>From Novell's Website:

NDS eDirectory (stand-alone LDAP directory services for hosting services, dial-in access, e-commerce applications, and user access to the directory via the Web). Customers can purchase NDS eDirectory for NetWare, Solaris, and NT. Linux, Windows 2000, and Tru64 versions will be available soon.

NDS Corporate Edition (network resource management solution built on NDS eDirectory). Customers can purchase NDS Corporate Edition for Solaris, and NT. Linux, Windows 2000, and Tru64 versions will be available soon.


NDS eDirectory is $2 per user

NDS Corporate Edition is $26 user

What a shame. Novell's marketing people are entirely clueless, as usual. If they had a brain, they'd realize that they need to make NDS the standard directory for Linux. That means giving it away for some limited number of users. They should follow HP's example. HP gives away their Linux Exchange Server clone for free for up to 50 users. In fact, it's on the RH 6.1 distribution CDs. Novell needs to do the same thing. The secret to becoming dominant is to let the corporate techies play with stuff at home and on test-bed networks. They need to make it easy to do that. As a matter of fact, they should be sending out NDS for Linux CDs like AOL sends their client. Well, perhaps not that excessively, but certainly to everyone on every Linux mailing list and customer list they can get their hands on. But that's the story of Novell: technically superior products and totally incompetent marketing. They're rapidly running out of chances.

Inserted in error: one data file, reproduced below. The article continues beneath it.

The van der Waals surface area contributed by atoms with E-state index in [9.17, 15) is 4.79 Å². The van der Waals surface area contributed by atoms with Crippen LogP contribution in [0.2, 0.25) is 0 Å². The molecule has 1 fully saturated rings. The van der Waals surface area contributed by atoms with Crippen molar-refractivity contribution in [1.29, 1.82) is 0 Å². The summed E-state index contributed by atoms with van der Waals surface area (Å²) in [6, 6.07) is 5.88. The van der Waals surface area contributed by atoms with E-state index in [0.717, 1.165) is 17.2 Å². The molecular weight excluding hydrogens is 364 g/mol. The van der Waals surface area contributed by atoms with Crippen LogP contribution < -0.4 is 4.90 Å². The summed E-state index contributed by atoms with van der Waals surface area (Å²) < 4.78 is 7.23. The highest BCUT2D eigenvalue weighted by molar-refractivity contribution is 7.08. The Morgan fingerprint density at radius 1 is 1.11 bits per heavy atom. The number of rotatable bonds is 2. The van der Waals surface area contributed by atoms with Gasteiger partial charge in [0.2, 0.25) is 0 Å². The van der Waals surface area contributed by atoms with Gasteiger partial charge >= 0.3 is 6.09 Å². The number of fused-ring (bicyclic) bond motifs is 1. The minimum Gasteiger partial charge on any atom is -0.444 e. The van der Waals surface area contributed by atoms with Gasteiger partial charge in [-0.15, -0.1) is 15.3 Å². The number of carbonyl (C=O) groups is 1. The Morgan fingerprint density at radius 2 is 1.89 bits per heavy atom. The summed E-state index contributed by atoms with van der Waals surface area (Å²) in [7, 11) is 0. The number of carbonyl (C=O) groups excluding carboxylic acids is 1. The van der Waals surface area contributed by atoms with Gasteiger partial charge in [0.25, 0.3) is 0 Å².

* * * * *

-----Original Message-----
Sent: Wednesday, January 12, 2000 3:16 PM
Subject: Re: "An Old Pentax Camera"